While I’ve spent nearly seven hundred nights of my life in hotels to date, prior to last week, I’d never spent a single night of my life at sea. That would change when I’d embark on my first ever cruise with my fiancée and another couple about the Western Caribbean. This is quite a thing to behold, the ocean liner. A floating hotel larger than most that each morning wakes up in a different port. It seems like there couldn’t be a more ingenious travel resource. For me, it took some time not to get used to the motion of the ocean, but rather the concept of the vacation itself. It’s important to orient yourself such that you don’t think of the cruise as your means of transportation to and from each island port of call, but rather that it’s the vacation itself. The days at sea are some of the best times of the cruise. And the ports are a mere fraction of the entire experience. We were in Key West for about five hours, on Grand Cayman for about four, and in Jamaica another five. Once you embrace the idea that the ship is not just your island taxi, you have a greater appreciation of the overall experience.
The other aspect that takes some getting used to is the idea of an all inclusive vacation. And indeed there is value to be had here, particularly for folks like myself, who do not consume a great deal of alcoholic beverages. The food is paid for. Suffice it to say that if you don’t drink at all, don’t care much for soda, and are content with the banquet style dinner that’s served in their dining rooms, there may not be a need to reach into your pocket even one time for additional funds. We opted for one night in the steak house on board because the food quality does improve rather substantially. But it’s surely not a mandate to do so. The dining room food is generally sufficient and what they lack in quality, they assuredly make up for in quantity. I was enamored, dare I say overwhelmed, with the abundance of food on board. I can’t wait to watch a documentary to see how this food is ordered, stored, and prepared in such mammoth scales. I did pay attention to how long we were on ship and based my cuisine on that. For example, I was keen on eating the sushi on the second night on board, but by our sixth night it seemed to me that unless I missed the big net that the ship was dragging behind us, or the helicopter delivery, the sushi couldn’t have been all that fresh by our final night.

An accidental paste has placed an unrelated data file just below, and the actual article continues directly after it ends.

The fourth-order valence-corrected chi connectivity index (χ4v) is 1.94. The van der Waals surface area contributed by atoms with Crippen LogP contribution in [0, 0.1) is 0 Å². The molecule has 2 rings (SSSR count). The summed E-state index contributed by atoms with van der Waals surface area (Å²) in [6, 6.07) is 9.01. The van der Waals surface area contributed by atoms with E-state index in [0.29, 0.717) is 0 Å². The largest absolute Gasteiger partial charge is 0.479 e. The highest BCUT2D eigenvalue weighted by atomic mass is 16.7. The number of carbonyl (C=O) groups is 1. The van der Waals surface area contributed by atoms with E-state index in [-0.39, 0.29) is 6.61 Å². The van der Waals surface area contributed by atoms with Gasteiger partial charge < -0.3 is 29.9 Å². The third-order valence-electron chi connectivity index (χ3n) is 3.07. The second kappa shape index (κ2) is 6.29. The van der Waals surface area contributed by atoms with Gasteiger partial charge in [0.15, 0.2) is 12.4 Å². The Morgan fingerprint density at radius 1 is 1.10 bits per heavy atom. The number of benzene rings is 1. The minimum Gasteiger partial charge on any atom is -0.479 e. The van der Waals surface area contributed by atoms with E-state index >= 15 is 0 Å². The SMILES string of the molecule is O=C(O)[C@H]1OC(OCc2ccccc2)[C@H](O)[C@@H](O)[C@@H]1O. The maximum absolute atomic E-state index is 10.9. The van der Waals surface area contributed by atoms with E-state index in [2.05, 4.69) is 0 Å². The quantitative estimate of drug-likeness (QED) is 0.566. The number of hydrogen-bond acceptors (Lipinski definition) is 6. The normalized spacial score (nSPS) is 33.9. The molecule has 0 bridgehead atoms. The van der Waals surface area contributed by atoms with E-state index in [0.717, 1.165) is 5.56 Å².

Service was excellent as was cleanliness. I would absolutely choose to do another cruise but I will say this – I think the Caribbean and around the continent is the only place I would do a cruise. I hear rave reviews about European cruises, whether in the Mediterranean or the Baltics, and I’m afraid they have no appeal for me. It isn’t that I wouldn’t want to visit those countries. On the contrary, I wouldn’t be able to overcome my frustration at how little time I would spend there. For me, each Caribbean Island is worth a visit, but in many instances, I find them to be very similar. Five hours in Jamaica, for example, seemed more than enough time. On the other hand, if my ship pulled up to Venice and told me I had but five hours to explore, I’d go nuts. I’d want five weeks, forget hours!
Nevertheless, I’m sold on cruising and can’t wait for our next embarkation.